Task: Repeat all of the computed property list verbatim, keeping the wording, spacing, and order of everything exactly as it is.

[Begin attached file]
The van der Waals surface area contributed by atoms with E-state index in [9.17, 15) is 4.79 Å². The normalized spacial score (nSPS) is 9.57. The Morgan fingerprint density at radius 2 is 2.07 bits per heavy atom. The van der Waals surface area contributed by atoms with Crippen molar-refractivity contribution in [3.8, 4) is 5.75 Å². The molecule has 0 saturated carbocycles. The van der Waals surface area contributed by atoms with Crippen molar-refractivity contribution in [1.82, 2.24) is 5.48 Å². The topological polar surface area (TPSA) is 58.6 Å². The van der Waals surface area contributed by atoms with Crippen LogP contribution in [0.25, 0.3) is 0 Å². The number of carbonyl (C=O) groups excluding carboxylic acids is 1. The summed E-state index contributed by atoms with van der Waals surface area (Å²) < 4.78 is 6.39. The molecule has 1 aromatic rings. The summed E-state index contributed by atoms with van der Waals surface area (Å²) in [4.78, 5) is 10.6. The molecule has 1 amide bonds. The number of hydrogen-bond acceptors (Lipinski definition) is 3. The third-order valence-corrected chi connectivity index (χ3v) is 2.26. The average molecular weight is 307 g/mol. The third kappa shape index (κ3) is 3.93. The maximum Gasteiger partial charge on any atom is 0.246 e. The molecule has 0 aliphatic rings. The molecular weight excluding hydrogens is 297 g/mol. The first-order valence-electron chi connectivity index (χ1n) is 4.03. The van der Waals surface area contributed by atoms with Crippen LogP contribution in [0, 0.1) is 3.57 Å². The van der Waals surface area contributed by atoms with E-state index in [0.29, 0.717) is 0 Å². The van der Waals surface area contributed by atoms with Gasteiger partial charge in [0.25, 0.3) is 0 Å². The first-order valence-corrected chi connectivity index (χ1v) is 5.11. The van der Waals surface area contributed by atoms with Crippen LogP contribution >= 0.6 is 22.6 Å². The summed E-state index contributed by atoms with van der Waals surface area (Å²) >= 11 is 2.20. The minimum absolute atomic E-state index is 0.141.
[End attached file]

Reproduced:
The van der Waals surface area contributed by atoms with E-state index in [9.17, 15) is 4.79 Å². The normalized spacial score (nSPS) is 9.57. The Morgan fingerprint density at radius 2 is 2.07 bits per heavy atom. The van der Waals surface area contributed by atoms with Crippen molar-refractivity contribution in [3.8, 4) is 5.75 Å². The molecule has 0 saturated carbocycles. The van der Waals surface area contributed by atoms with Crippen molar-refractivity contribution in [1.82, 2.24) is 5.48 Å². The topological polar surface area (TPSA) is 58.6 Å². The van der Waals surface area contributed by atoms with Crippen LogP contribution in [0.25, 0.3) is 0 Å². The number of carbonyl (C=O) groups excluding carboxylic acids is 1. The summed E-state index contributed by atoms with van der Waals surface area (Å²) < 4.78 is 6.39. The molecule has 1 aromatic rings. The summed E-state index contributed by atoms with van der Waals surface area (Å²) in [4.78, 5) is 10.6. The molecule has 1 amide bonds. The number of hydrogen-bond acceptors (Lipinski definition) is 3. The third-order valence-corrected chi connectivity index (χ3v) is 2.26. The average molecular weight is 307 g/mol. The third kappa shape index (κ3) is 3.93. The maximum Gasteiger partial charge on any atom is 0.246 e. The molecule has 0 aliphatic rings. The molecular weight excluding hydrogens is 297 g/mol. The first-order valence-electron chi connectivity index (χ1n) is 4.03. The van der Waals surface area contributed by atoms with Crippen LogP contribution in [0, 0.1) is 3.57 Å². The van der Waals surface area contributed by atoms with E-state index in [0.29, 0.717) is 0 Å². The van der Waals surface area contributed by atoms with Gasteiger partial charge in [0.25, 0.3) is 0 Å². The first-order valence-corrected chi connectivity index (χ1v) is 5.11. The van der Waals surface area contributed by atoms with Crippen LogP contribution >= 0.6 is 22.6 Å². The summed E-state index contributed by atoms with van der Waals surface area (Å²) >= 11 is 2.20. The minimum absolute atomic E-state index is 0.141.